Right 2 Know granted permission to picket at arms deal commission

The R2K applied over a month ago to the TMPD to hold a picket outside the commission. (Gallo)

The R2K applied over a month ago to the TMPD to hold a picket outside the commission. (Gallo)

The Right 2 Know (R2K) Campaign has been given permission by the high court to hold a picket outside the arms deal commission. The organisation lodged an urgent appeal in the high court in Pretoria on Thursday morning after the Tshwane Metro Police Department (TMPD) turned down their request to picket. 

Former finance minister Trevor Manuel will undergo cross-examination at the commission on Thursday. The R2K campaign said the testimony of former ministers was an important opportunity for a full accounting of the R70-billion arms deal to be aired.

It applied over a month ago to the TMPD to hold a picket outside the commission. But after a string of communication, various reasons were given for why R2K would not be allowed to picket. This included relying on the National Key Points Act, the rights organisation said.

Eventually, the Metro police said they had two protests scheduled for Thursday and that their police resources would be unavailable.

Murray Hunter, national R2K spokesperson, said it was not acceptable for the police to be granting permission to protest on a “first come, first serve” basis. “This follows a string of correspondence with the Tshwane Metro Police, who have shown every intention to prohibit the picket [including citing the apartheid-era National Key Points Act] instead of facilitating it as they are required by law,” he said on Wednesday.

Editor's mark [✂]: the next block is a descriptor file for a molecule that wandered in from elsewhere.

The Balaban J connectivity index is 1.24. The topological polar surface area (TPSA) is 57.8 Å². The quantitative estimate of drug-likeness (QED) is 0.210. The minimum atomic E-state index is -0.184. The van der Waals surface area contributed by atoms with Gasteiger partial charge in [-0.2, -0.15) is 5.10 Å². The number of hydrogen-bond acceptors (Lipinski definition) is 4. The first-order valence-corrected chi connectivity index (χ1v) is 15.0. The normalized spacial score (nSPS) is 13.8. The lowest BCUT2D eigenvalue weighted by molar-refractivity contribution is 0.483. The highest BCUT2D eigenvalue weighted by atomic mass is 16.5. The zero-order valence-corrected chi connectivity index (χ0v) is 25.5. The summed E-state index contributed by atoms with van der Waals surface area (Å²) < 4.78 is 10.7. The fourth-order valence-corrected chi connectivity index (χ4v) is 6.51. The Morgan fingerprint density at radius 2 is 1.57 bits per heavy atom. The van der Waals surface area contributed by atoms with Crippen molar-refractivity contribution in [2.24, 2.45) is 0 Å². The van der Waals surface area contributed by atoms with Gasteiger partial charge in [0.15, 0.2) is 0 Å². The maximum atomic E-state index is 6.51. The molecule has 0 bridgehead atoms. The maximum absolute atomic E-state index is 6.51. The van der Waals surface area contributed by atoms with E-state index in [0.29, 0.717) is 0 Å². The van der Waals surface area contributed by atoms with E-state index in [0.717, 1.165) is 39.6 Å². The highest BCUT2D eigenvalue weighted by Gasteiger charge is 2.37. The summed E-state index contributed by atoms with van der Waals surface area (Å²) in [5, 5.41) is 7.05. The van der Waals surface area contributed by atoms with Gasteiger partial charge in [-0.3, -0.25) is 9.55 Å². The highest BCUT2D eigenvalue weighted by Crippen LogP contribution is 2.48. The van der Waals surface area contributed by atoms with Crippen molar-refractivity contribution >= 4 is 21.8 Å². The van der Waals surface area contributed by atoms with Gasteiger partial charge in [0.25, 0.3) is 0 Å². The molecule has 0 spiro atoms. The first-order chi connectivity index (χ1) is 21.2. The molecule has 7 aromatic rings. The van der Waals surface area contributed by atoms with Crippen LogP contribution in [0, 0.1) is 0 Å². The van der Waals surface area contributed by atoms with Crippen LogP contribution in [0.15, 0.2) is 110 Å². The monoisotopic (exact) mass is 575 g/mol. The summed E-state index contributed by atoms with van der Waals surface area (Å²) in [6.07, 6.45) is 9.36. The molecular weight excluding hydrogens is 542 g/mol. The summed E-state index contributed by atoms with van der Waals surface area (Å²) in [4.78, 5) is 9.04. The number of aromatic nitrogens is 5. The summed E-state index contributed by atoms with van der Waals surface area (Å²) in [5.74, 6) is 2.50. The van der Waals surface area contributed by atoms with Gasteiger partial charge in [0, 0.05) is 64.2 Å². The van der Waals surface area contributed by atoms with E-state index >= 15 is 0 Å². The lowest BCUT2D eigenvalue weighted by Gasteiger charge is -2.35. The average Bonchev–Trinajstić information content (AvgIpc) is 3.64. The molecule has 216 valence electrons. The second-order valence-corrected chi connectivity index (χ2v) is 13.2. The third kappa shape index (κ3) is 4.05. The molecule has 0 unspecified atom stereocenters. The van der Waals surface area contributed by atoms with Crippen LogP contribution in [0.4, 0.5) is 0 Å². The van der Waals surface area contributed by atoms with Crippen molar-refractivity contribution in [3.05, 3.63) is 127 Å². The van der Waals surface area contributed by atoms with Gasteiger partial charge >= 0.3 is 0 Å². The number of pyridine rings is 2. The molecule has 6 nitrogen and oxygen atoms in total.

“The decision by the Tshwane Metro Police not to allow the protest is deeply concerning and R2K will continue to pursue legal means to ensure our democratic right to protest,” Hunter added.

The TMPD was not immediately available for comment on Thursday morning.

 
Sarah Evans

Sarah Evans

Sarah Evans interned at the Diamond Fields Advertiser in Kimberley for three years before completing an internship at the Mail & Guardian Centre for Investigative Journalism (amaBhungane). She went on to work as a Mail & Guardian news reporter with areas of interest including crime, law, governance and the nexus between business and politics.  Read more from Sarah Evans

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